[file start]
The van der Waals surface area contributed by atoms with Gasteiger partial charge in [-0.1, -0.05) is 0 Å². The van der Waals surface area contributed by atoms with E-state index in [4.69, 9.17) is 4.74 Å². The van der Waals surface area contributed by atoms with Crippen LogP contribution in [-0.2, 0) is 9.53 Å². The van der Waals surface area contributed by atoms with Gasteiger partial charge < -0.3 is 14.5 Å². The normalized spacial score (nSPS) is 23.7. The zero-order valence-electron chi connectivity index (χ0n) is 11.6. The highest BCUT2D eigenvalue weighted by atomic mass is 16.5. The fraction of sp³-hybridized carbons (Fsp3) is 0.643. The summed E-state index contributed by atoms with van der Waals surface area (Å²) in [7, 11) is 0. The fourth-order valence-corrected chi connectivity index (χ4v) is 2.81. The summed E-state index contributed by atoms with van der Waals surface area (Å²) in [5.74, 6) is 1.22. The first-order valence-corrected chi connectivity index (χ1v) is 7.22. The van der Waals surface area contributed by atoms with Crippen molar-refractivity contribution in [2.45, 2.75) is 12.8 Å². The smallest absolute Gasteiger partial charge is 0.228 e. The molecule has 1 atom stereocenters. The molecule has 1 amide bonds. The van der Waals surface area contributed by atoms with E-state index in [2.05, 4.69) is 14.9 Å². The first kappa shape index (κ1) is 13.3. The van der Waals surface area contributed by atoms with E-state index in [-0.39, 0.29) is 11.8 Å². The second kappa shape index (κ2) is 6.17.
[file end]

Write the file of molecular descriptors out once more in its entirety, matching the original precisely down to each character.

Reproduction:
The van der Waals surface area contributed by atoms with Gasteiger partial charge in [-0.1, -0.05) is 0 Å². The van der Waals surface area contributed by atoms with E-state index in [4.69, 9.17) is 4.74 Å². The van der Waals surface area contributed by atoms with Crippen LogP contribution in [-0.2, 0) is 9.53 Å². The van der Waals surface area contributed by atoms with Gasteiger partial charge < -0.3 is 14.5 Å². The normalized spacial score (nSPS) is 23.7. The zero-order valence-electron chi connectivity index (χ0n) is 11.6. The highest BCUT2D eigenvalue weighted by atomic mass is 16.5. The fraction of sp³-hybridized carbons (Fsp3) is 0.643. The summed E-state index contributed by atoms with van der Waals surface area (Å²) in [7, 11) is 0. The fourth-order valence-corrected chi connectivity index (χ4v) is 2.81. The summed E-state index contributed by atoms with van der Waals surface area (Å²) in [5.74, 6) is 1.22. The first-order valence-corrected chi connectivity index (χ1v) is 7.22. The van der Waals surface area contributed by atoms with Crippen molar-refractivity contribution in [2.45, 2.75) is 12.8 Å². The smallest absolute Gasteiger partial charge is 0.228 e. The molecule has 1 atom stereocenters. The molecule has 1 amide bonds. The van der Waals surface area contributed by atoms with E-state index in [2.05, 4.69) is 14.9 Å². The first kappa shape index (κ1) is 13.3. The van der Waals surface area contributed by atoms with E-state index in [-0.39, 0.29) is 11.8 Å². The second kappa shape index (κ2) is 6.17.